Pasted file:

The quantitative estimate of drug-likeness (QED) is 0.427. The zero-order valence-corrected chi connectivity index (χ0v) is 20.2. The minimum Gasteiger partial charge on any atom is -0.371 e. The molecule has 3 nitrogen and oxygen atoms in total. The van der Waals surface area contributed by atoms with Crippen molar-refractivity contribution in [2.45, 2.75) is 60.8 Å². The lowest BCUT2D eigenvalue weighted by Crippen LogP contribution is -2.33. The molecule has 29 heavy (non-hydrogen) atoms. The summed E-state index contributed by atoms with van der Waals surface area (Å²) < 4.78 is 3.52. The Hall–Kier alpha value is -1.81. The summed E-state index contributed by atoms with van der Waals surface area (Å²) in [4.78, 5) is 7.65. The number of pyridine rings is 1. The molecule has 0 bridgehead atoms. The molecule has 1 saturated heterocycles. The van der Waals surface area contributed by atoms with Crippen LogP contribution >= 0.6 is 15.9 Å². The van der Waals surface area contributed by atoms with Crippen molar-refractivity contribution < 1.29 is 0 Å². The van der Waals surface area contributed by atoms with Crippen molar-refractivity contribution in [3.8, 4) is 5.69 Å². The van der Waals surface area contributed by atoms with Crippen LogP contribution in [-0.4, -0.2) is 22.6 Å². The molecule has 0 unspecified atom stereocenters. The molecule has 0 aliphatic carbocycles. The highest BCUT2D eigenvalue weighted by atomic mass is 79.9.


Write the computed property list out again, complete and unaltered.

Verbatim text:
The quantitative estimate of drug-likeness (QED) is 0.427. The zero-order valence-corrected chi connectivity index (χ0v) is 20.2. The minimum Gasteiger partial charge on any atom is -0.371 e. The molecule has 3 nitrogen and oxygen atoms in total. The van der Waals surface area contributed by atoms with Crippen molar-refractivity contribution in [2.45, 2.75) is 60.8 Å². The lowest BCUT2D eigenvalue weighted by Crippen LogP contribution is -2.33. The molecule has 29 heavy (non-hydrogen) atoms. The summed E-state index contributed by atoms with van der Waals surface area (Å²) < 4.78 is 3.52. The Hall–Kier alpha value is -1.81. The summed E-state index contributed by atoms with van der Waals surface area (Å²) in [4.78, 5) is 7.65. The number of pyridine rings is 1. The molecule has 0 bridgehead atoms. The molecule has 1 saturated heterocycles. The van der Waals surface area contributed by atoms with Crippen LogP contribution >= 0.6 is 15.9 Å². The van der Waals surface area contributed by atoms with Crippen molar-refractivity contribution < 1.29 is 0 Å². The van der Waals surface area contributed by atoms with Crippen molar-refractivity contribution in [3.8, 4) is 5.69 Å². The van der Waals surface area contributed by atoms with Crippen LogP contribution in [-0.4, -0.2) is 22.6 Å². The molecule has 0 unspecified atom stereocenters. The molecule has 0 aliphatic carbocycles. The highest BCUT2D eigenvalue weighted by atomic mass is 79.9.